Projects

The Living Lab provides opportunities to harness the world class research capabilities at the University of Oxford to address pressing sustainability issues experienced both on campus and on a wider scale. Some examples include:

Shut the Sash!

This project, undertaken in the University’s Chemistry department, explore the problems and solutions associated with the use of fume cupboards. Through observational and interview data, the project identified root causes leading to fume hoods being left open when not in use, and identified a range of technical and behavioural solutions to reduce associated energy costs.

For further information please contact Tom Heel

Waterbaths: A how to guide

Waterbaths provide constant and controlled conditions in which to conduct experiments, but identifying the optimal equipment and operating procedures could save the university money and energy related carbon emissions. This project, undertaken over summer 2016, explored a range of variables, and identified their impact on potential saving.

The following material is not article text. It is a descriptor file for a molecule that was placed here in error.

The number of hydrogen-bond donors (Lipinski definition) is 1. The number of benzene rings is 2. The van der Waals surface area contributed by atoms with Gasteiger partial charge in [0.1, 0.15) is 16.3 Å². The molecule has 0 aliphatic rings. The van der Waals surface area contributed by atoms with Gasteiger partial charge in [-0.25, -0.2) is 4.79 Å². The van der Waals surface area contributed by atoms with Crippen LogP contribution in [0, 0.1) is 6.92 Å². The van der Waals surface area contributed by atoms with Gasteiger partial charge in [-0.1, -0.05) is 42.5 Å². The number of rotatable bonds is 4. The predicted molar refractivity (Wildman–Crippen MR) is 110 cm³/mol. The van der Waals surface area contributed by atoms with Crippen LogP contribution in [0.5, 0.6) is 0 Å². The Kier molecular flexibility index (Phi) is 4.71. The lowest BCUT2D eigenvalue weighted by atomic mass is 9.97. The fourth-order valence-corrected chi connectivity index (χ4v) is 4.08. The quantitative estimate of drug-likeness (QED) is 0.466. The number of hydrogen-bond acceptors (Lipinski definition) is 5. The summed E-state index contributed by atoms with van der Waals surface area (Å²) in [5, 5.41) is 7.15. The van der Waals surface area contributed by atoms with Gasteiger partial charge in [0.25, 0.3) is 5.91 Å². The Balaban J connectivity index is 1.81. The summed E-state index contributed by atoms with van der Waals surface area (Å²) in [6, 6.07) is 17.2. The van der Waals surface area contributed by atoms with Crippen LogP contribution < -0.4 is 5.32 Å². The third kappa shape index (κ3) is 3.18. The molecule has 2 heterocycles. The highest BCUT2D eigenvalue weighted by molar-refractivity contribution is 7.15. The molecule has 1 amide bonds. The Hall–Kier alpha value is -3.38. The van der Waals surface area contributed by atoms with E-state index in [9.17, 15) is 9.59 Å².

For further information please contact Zsuzsa Mayer or Tom Heel

Midnight Oil 

This project, delivered by Estates Services, the Environmental Change Institute, and Hoare Lea, set out to explore how the University’s 24-hour access research buildings are designed, controlled and used, and how usage can be better managed to reduce carbon emissions.

For further information please contact Sarah Darby or Harriet Waters

Pedalling Innovation: Oxford's first cycling hackathon

This 2-day event brought together people from across Oxford to develop ideas to monitor and improve cycling opportunities. With a goal of getting more people onto bikes, the collaboration looked to answer questions like “what do we want/need to know about cycling in Oxford?”, “how can we capture the information that we need?” and “how can we put this data to practical use?”

For further information please contact Adam Bows

Bodleian Book Storage Facility

The Bodleian book storage facility requires substantial temperature and humidity regulation to keep the holdings properly maintained. A collaborative project between the Department of Engineering, the Environmental Change Institute, Estates Services, and the Bodleian is exploring opportunities for embedded generation, storage, and demand management to deliver energy, carbon, and cost savings.

For further information please contact Tom Heel